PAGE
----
Women are funny, but GQ really just wants you to think about them sexually in its 2011 Comedy Issue

Rudd_gq2010Paul Rudd graced the cover of GQ’s August 2010 magazine for its annual Comedy Issue.

Remember that?

Take a look in case you forgot.


Now look at the August 2011 cover of GQ.

That’s Mila Kunis. Notice anything different?

Well, not really different, considering GQ is a men’s magazine, and anytime they put a woman on the cover, she’s treated as a sexual object of desire. Scroll through the past covers of GQ in case you need a reminder.

That’s not a knock on GQ, per se. If fancy men want to fancy themselves a look at beautiful women looking beautiful, then sure, why not, definitely, most definitely.

Mila-kunis-gq-august-2011-01_300x430But it perpetuates a thinking in the minds of dumb men (and women lacking self-worth) that funny women are sexy first, and funny second.

If you can get past the sexy photos of Mila Kunis and read what she says in her GQ interview, then you’ll find out that she looks up to Lucille Ball. Here’s an excerpt:

Mila Kunis: Lucille Ball is perfection‚Äîher timing and her commitment. Sarah Silverman is raunchy and brilliant, and people call her out for saying fucked-up stuff  that they wouldn’t have a problem with a man saying. How dare she? Who else? Tina Fey. She’s a genius. I actually just finished reading Bossypants.

GQ: That was good, I thought.

Mila Kunis: No! Not good, brilliant. I love Tina Fey. So funny, but never shticky. She’s not tripping over shit.

GQ: She’s so clearly attractive and successful that I can’t buy her self-deprecating stuff anymore.

Mila Kunis: I see your point. You want the attention to go to the joke itself rather than be distracted by who’s delivering it. But look at Bridesmaids. That movie’s full of beautiful women who are hysterical. I’m so proud of those ladies. You have no idea how hard it is for a woman in this business. A lot of people don’t even think women are funny. It’s fucked-up, but you have to deal with guys like that. I’ve learned to roll with it.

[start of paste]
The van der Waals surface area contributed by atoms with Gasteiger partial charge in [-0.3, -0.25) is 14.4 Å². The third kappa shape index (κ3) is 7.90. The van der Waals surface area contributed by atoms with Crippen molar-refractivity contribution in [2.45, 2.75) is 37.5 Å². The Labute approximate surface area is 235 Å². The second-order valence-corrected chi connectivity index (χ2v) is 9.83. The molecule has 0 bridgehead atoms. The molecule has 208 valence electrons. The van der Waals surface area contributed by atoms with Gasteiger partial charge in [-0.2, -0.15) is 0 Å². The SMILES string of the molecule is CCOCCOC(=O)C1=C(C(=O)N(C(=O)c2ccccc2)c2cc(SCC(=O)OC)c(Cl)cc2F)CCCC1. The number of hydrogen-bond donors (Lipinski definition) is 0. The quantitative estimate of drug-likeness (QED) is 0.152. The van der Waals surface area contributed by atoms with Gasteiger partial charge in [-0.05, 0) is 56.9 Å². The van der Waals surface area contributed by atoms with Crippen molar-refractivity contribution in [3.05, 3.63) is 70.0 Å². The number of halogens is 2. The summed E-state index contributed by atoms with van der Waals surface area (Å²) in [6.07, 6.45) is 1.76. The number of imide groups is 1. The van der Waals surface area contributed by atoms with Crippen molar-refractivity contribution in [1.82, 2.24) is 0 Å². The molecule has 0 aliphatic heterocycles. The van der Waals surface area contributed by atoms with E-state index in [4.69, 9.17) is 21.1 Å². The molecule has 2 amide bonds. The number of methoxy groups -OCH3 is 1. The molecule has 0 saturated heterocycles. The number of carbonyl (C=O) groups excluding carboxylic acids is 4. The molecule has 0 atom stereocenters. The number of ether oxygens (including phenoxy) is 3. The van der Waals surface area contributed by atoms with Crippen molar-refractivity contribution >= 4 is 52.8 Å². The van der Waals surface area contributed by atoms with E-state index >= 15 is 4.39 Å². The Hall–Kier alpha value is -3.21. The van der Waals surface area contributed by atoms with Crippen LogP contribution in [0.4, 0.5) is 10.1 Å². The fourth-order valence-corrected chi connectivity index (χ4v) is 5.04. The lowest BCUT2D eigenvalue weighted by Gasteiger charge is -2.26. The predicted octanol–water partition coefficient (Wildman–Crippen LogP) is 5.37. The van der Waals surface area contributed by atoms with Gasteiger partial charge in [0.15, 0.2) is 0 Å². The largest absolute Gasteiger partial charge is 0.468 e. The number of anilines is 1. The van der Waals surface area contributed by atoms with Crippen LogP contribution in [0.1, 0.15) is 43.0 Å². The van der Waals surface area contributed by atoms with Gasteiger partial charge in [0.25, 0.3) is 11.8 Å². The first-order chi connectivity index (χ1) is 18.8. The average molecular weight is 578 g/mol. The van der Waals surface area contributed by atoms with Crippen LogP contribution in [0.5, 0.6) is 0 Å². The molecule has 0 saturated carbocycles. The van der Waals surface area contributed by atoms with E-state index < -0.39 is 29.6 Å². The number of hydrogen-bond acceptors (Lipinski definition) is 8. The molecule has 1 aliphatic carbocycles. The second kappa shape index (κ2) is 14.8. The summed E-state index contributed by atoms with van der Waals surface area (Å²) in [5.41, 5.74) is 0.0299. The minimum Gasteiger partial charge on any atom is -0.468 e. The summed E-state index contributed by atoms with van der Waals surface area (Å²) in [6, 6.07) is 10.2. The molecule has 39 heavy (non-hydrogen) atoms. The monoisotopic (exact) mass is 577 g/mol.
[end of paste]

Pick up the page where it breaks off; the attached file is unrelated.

Of course, even the magazine’s writer prefers to focus on Fey’s “clearly attractive” looks, which Kunis then defends.

And then:

GQ: Do you have a personal experience of men in Hollywood not finding women funny?

Mila Kunis: I don’t personally know of anybody, no. I could give you some bullshit excuse why I don’t, but I just don’t. The bottom line is if you’re an attractive female in this industry, people just take you as that: attractive. People aren’t getting the opportunity to move beyond being attractive. It’s not only with comedy. It could be with drama or action or whatever. People are distracted by looks. It happens. I’m not saying it happened to me, but it happens.

Well, at least the magazine isn’t going to try to distract people by looks with its interview of Community’s Alison Brie and Gillian Jacobs, right? Oh, wait. “Lesbian scene.” Good grief.

Note: I think funny women are inherently sexy.

I just wish we could be treated to articles, photos and videos of funny sexy women that focus on their senses of humor rather than on our senses of sight.

Sean L. McCarthy

Editor and publisher since 2007, when he was named New York's Funniest Reporter. Former newspaper reporter at the New York Daily News, Boston Herald and smaller dailies and community papers across America. Loves comedy so much he founded this site.

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